POLS 6100 Week 2 _3 2010

POLS 6100 Week 2 _3 2010 - PPAL 6100 Canadian...

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PPAL 6100 Canadian Constitutional and Administrative Law – Russell v. the Queen – Local Prohibition Case – Board of Commerce – TEC v Snider – AG Ont. v. Can Temperance Federation – Johannesson v. West St. Paul – Ref re Offshore Min Rights of BC – Ref re Anti-Inflation Act – Queen v. Crown Zellerbach
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What Does Court Look For in Constitutional Cases Involving Division of Powers? -Is the challenged law intra or ultra vires the authority of the government which enacted it? -Can the law unambiguously be assigned to one or other heading in Sections 91, 92, 93, 94 or 95 of the BNA (the so-called cubby-hole doctrine ) -What is the pith and substance of the law? -purpose? -effect? -is it colourable? -Does it have more than one aspect ? If so what is the dominant aspect ? -Can it have a dual aspect? -Federal supremacy in cases of conflict
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Presumption of Constitutionality and Remedies In division of powers case court presumes impugned legislation is constitutional—burden of proof lies with challenger. Remedies for laws that are ultra vires Declare whole law unconstitutional and of no force and effect Severance (more likely in Charter cases) Reading Down
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Russell v. The Queen, 1882 Impugned legislation: Canada Temperance Act, 1878 ¼ of electors in a “county or city” may petition for a plebiscite on prohibition. Fredericton went dry Charles Russell: Fredericton pub owner, convicted Previous SCC decision: City of Fr. v. Queen: intra vires under JCPC decision: Sir Montague Smith. Russell’s lawyer: delegation argument – Parliament can’t delegate its powers. JCPC says no delegation involved cubby hole ” doctrine Is subject-matter of impugned legislation in s.92? If so, is it also in 91? If not in s. 92, it must be in s. 91 Russell’s lawyer: argued legis. Falls in s. 92: 9, 13 or 16 pith and substance Smith: Nearly anything could fall Central subject matter is public order & Not local because of local option. (analogy: health orders) Therefore, not under s.92. No comment on SCC’s decision in Fredericton re s. 91(2), but seems to emphasize POGG Gap (residual) branch of POGG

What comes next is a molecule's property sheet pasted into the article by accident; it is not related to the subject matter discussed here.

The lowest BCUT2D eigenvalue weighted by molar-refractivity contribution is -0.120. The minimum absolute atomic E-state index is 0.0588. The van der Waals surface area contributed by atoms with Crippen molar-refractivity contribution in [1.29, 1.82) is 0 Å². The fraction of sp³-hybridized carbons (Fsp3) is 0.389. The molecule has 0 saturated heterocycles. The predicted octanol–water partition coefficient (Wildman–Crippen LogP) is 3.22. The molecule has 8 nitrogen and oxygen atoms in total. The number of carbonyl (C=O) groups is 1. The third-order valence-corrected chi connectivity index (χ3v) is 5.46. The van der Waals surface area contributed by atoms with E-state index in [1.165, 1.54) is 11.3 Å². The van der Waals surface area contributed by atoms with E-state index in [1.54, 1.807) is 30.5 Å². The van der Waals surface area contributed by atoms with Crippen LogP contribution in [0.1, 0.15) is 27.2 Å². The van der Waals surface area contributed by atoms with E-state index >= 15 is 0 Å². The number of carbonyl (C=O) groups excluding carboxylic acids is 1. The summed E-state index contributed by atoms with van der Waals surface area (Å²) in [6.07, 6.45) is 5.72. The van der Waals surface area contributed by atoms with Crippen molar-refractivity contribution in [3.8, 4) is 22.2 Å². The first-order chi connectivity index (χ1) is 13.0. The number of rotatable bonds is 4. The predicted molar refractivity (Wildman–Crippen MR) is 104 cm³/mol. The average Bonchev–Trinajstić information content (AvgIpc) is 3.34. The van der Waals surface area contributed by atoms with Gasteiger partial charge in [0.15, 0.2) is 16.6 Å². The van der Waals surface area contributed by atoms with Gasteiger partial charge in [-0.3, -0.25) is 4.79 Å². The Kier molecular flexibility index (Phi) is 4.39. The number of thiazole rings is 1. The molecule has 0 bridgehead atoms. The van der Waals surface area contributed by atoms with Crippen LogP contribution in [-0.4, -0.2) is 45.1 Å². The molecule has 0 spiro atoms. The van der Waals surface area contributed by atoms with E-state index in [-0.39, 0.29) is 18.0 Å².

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Citizens Insurance Co v Parsons, 1881 Impugned: Ontario Fire Insurance Policy Act. Fire in Parsons’ warehouse. Parsons wanted insurance payment Ins Co : you didn’t observe the fine print. Parsons : the fine print didn’t conform to the Act. Ins Co : The act is ultra vires Ontario. Sir Montague Smith discusses how s. 91 & 92 overlap. JCPC will interpret the BNA Act as an ordinary statute. Smith Invokes presumption that specific takes precedence over general.
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POLS 6100 Week 2 _3 2010 - PPAL 6100 Canadian...

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